The Benefits of Attending an In-person Pompe Presentation

A columnist hears about disease symptoms and meets some of her readers

Keara Engle avatar

by Keara Engle |

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I attended an in-person educational presentation on Pompe disease this month in Hershey, Pennsylvania, that was hosted by Sanofi, the creator of two drugs that are treatment options for Pompe. I got to hear great information about “Taking Charge of Your Pompe Disease.”

Most of the presentation related to late-onset Pompe disease. I still found it useful information, even though my 4-year-old son, Cayden, has infantile-onset Pompe disease. I always find it fascinating to hear from the late-onset population, as there are a lot of differences between the two types.

Glycogen buildup in Pompe can affect the diaphragm, the presentation pointed out. I was particularly interested in this topic because Cayden deals with it. He helps his weak diaphragm as he sleeps by using a BiPAP machine every night. We’re scheduled to do another sleep study to see whether he needs the BiPAP still, and I’m anxious to see what the study results will show.

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Another part of the presentation shared how Pompe disease is passed down to a child from their parents. This led to a discussion about the importance of family testing and why early diagnosis is so important. Pompe can only be passed onto a child if both of the parents are carriers, which is why it’s such a rare disease. But despite that, there are serious consequences when it goes undiagnosed for a significant period of time.

After all the information from the presentation was shared, we then had the opportunity to ask questions. Some were questions I would’ve never thought to ask. One parent asked about the significance of using ultrasound to detect muscle damage and what the ultrasound would show, which I found fascinating.

Once all the questions were answered, a few patients chose to share their stories and how they found out that they have Pompe disease. I’ve always been curious to see the different ways each patient was able to reach a diagnosis. I feel bad that some people struggle for the majority of their life and are misdiagnosed until one doctor or healthcare provider finally gives them the answer that they’ve been searching for years to find. Some folks don’t find their diagnosis until they’re in their 30s, 40s, or even 50s. Thankfully, newborn screening is changing this.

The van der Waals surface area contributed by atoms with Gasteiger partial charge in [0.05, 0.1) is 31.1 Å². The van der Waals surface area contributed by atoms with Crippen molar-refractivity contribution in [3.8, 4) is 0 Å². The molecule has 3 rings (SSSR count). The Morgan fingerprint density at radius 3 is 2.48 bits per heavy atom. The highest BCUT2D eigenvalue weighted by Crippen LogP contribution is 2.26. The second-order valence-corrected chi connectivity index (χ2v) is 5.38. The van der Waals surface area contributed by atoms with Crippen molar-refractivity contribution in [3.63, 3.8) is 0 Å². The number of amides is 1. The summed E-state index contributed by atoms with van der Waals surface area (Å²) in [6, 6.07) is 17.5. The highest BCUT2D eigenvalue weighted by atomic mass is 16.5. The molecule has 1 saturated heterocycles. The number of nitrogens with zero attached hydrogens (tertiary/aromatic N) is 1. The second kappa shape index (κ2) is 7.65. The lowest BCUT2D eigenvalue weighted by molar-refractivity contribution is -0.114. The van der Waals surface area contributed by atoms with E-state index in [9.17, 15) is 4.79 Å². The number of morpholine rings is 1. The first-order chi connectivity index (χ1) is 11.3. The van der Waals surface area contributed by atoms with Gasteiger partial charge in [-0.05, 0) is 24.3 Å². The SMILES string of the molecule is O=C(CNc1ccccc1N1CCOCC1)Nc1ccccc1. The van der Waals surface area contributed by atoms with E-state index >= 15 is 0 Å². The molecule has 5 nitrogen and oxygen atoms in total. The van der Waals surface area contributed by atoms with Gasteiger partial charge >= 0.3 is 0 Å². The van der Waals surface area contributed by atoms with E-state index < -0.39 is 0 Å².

At the event’s end, I got the chance to talk to a few individuals one on one. They shared with me that they’ve found my columns here on Pompe Disease News and expressed how helpful it was to read them. This made me feel great because I know that I’m making an impact and spreading awareness, which is my goal.

I’m very thankful that I had the opportunity to attend this presentation. Meeting other Pompe patients and their families in person was amazing, to say the least. It helps me realize that none of us is going through this journey alone. I’ll always remember this day, and I look forward to attending more Pompe events.

Note: Pompe Disease News is strictly a news and information website about the disease. It does not provide medical advice, diagnosis, or treatment. This content is not intended to be a substitute for professional medical advice, diagnosis, or treatment. Always seek the advice of your physician or other qualified health provider with any questions you may have regarding a medical condition. Never disregard professional medical advice or delay in seeking it because of something you have read on this website. The opinions expressed in this column are not those of Pompe Disease News or its parent company, BioNews, and are intended to spark discussion about issues pertaining to Pompe disease.


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